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In writing (such as for statement of purpose in PhD application), how would you choose prep. in following or similar cases:

the department of A in/at/of School of B in/at/of University of C ....

Alternatively what do you usually write in such situation?

Thanks!

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    This question appears to be off-topic because it is about English Language Usage or English Language Learners SE. – scaaahu Dec 29 '13 at 6:10
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    Perhaps, the department of A at C University School of B. – Damkerng T. Dec 29 '13 at 10:26
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    I don't necessarily agree with the migration from Academia (I would have suggested a migration in other direction), but I'll provide an answer so the O.P. doesn't feel like a ping-pong ball. – J.R. Dec 29 '13 at 11:23
  • See also ELU, here and here. – StoneyB on hiatus Dec 29 '13 at 14:44
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There are three entities in question. There is the name of the institution:

Yale University
Massachusetts Institute of Technology
State University of New York – Stony Brook
John Abbott College
National University of Singapore

There is the name of the department:

Department of Secondary Education and Youth Services
Department of Electrical and Computer Engineering
Department of Pure and Applied Science
Department of Chemistry
Department of Philosophy

There is the name of the school:

The McDonough School of Business
The Geisel School of Medicine
Abraham S. Fischler School of Education
School of Psychotherapy & Psychology
School of Pure and Applied Physics

Insofar as I understand it, there's a strong correlation between the departments of an institution, and their schools, and a professor might associate herself with a particular department, or a particular school, but not necessarily both.

Ann Haslett, School of Fine Arts, Quinnipiac University
Ann Haslett, Department of Music, Quinnipiac University

Moreover, I usually see such references listed using commas, not prepositions:

George McHarris, Pratt School of Engineering, Duke University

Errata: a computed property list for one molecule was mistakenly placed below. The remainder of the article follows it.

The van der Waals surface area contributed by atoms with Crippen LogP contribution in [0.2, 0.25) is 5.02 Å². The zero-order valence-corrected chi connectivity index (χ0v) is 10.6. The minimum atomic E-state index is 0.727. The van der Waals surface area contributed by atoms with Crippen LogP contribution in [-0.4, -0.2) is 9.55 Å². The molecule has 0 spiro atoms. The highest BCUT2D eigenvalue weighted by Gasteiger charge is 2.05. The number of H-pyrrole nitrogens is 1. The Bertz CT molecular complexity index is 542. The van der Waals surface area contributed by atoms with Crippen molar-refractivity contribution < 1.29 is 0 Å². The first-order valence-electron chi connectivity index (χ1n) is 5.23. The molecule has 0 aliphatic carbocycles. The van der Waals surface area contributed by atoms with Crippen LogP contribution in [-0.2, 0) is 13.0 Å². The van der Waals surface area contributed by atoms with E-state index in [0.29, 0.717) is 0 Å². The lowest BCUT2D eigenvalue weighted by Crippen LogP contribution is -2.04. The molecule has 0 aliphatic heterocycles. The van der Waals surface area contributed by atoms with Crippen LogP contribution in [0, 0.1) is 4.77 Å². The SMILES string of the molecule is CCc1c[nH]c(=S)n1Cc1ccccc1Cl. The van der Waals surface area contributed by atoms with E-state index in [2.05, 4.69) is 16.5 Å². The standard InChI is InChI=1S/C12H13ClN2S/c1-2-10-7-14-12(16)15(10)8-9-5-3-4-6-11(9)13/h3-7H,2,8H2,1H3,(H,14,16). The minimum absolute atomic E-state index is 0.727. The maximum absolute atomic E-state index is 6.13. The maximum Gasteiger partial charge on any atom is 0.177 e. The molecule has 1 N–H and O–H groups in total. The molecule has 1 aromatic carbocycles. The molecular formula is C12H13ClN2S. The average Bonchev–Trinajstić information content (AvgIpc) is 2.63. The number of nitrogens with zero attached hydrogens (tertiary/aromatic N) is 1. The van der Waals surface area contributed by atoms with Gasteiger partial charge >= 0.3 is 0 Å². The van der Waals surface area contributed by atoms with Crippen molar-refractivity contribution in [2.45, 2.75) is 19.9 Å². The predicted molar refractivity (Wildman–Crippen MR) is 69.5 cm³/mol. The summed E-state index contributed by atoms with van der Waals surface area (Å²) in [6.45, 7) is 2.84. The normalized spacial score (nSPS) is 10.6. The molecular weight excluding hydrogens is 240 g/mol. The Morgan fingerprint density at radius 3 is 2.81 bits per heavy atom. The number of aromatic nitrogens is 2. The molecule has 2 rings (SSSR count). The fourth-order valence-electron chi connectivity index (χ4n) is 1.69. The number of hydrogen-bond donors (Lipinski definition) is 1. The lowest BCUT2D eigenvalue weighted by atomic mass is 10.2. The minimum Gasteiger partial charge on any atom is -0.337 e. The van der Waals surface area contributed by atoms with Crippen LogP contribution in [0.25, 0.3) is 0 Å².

George McHarris, Department of Mechanical Engineering & Materials Science, Duke University

However, I suppose there might be exceptions to my one-but-not-both assertion:

Ann Haslett, School of Fine Arts, Department of Music, Quinnipiac University
George McHarris, Pratt School of Engineering, Department of Mechanical Engineering & Materials Science, Duke University

Now, getting back to the heart of your question, if I wanted to string this information together using prepositions, I would do it like this:

I worked for the Civil Engineering School in the Department of Engineering at the University of Suffolk.

In other words, I would say the school is in the department, and the department is at the school.

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    In your last lines, isn't a department in a school, instead of a school in a department, because a school hosts many departments? – Tim Dec 29 '13 at 16:23
  • @Tim - "school" in that context doesn't refer to the university (which is why I spent so much time on my preamble). An engineering department might have a School of Mechanical Engineering, a School of Electrical Engineering, and a School of Civil Engineering. – J.R. Dec 29 '13 at 18:08
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the Department of German in the College of Letters and Sciences at the University of Montasota

or

The University of Montasota's Department of German in the College of Letters and Sciences


Note: I personally feel like X Department sounds better than Department of X, at least in this context.

Chemistry Department versus Department of Chemistry

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  • If the department is formally known as the Department of Chemistry, then I think it might be better to use lower-case when using that "X Department" form; in other words: the Department of Chemistry at the University of Washington, vs. the Chemistry department at the University of Washington. – J.R. Dec 29 '13 at 12:11

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